comox valley pregnancy

D is for Dad's - Adjusting to Fatherhood

Jace Pierson reflects on the wonderful + overwhelming adjustment into fatherhood, and his advice to other dads on how to survive, support, and savour each moment. 

When my wife was pregnant I forgot to imagine what it going to be like once this tiny human would join us. There was a lot of fun stuff like shopping, planning and pintrest-ing. Prepare yourself to spend some money! But as much as we planned, we found that we were heavily uninformed and unprepared. We had little in the way of friends with kids to ask, so making a birth plan became an intense few months of research. The first year has been a whirlwind of wonderful and overwhelming, so let me share a bit of my experience with you….

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Once our amazing baby girl was born, Meal planning quickly became the bane of our existence. It always seemed like we just ate but now we were h-angry at each other again. We ate a lot of take-out for the first while. (that's how I got this epic dad bod and mildly depleted savings). 

Sleep patterns were out the window and stress coping and memory becomes difficult when you're always tired and h-angry. And guess what? There are no more time outs, it's 1st down with 6 months to go!  It was overwhelming at times, but the amazing parts truly outweigh the hard times; like that first smile, and the pure joy of making your little one laugh for the first time. (I recommend tickles)! You start to see things in a whole new light: your kids light, and it’s almost as though you too are seeing it for the first time. 

For the year to follow the birth of my daughter I saw my wife more than the years she was not pregnant. Yet I found myself distanced and I missed her very much even though we were always together. As a husband, I found this to be one of the greatest challenges; I love my wife beyond belief and I live for time we spend together.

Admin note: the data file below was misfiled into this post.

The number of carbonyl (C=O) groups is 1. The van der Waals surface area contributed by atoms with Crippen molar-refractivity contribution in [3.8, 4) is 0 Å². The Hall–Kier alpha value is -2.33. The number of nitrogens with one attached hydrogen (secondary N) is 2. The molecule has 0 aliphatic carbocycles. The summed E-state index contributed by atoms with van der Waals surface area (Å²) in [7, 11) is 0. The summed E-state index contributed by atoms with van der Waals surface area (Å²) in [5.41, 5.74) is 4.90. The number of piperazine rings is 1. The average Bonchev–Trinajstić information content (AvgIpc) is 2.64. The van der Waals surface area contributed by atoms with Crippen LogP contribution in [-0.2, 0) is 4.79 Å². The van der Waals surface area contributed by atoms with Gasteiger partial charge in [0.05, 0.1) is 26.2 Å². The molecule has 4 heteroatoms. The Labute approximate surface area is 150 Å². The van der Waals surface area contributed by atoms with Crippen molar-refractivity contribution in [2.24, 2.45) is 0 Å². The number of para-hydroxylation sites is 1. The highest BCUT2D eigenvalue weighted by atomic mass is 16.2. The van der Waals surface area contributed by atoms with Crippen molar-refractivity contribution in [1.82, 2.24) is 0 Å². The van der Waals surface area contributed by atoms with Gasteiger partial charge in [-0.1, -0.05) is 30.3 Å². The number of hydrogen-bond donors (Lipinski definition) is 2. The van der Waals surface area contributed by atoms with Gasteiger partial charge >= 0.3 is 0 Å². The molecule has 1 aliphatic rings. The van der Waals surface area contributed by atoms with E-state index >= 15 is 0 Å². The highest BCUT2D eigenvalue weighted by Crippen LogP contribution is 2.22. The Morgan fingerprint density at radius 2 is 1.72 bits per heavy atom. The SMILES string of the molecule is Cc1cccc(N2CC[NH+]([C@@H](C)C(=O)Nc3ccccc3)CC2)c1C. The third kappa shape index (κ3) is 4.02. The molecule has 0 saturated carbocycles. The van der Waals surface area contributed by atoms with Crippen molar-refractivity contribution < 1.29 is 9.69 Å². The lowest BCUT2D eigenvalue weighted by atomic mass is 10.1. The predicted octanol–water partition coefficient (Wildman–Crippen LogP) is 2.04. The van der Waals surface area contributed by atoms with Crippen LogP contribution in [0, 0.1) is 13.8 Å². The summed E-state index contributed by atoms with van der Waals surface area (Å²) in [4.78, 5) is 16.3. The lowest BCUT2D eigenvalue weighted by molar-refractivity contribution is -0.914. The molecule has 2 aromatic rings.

As men when faced with difficult times, we tend to put our heads down focus elsewhere and push through until it’s over. Those first months of parenthood are no different.

 

If I could offer any advice to new dads its to stay present, and stay the course. 

 

Your child might not want that much to do with you for the first while and demand the attention of your partner, and that's okay. So what are you supposed to do? 

It’s your job to be there for mom; she needs you to be present, to be attentive, to fill in the gaps of what she no longer has the time or energy to do; this was the best advice I got from a good friend and I pass it unto you. 

Get your hands dirty! I have heard a few dads complain about changing their kids' diapers, how gross it is "I have a bad gag reflex and cant handle it". It’s time to MAN up friend (or should I say wo-man up, mom just birthed a human. If it comes down to who is tougher... She is). With the exception of breast feedings your roll and responsibilities are as equals.

Does this change when mom goes back to work? Sort of. 

Now that my wife is back at work, we are continually striving to find the balance between being a parent and maintaining our former life. Some days it works, and other days are a just a mess. It's constant growth, and as long as the communication stays open and you continue to have each other’s back, you will make it through in one piece.

Good luck & Have fun, it does go fast!

Jace is a father and husband, passionate about his family, friends, and the beautiful community of the Comox Valley that he calls home. Jace works as an advisor with Sunlife Financial, and is a warm and enthusiastic resource for individuals and families exploring their options for investments, education saving plans, and much more.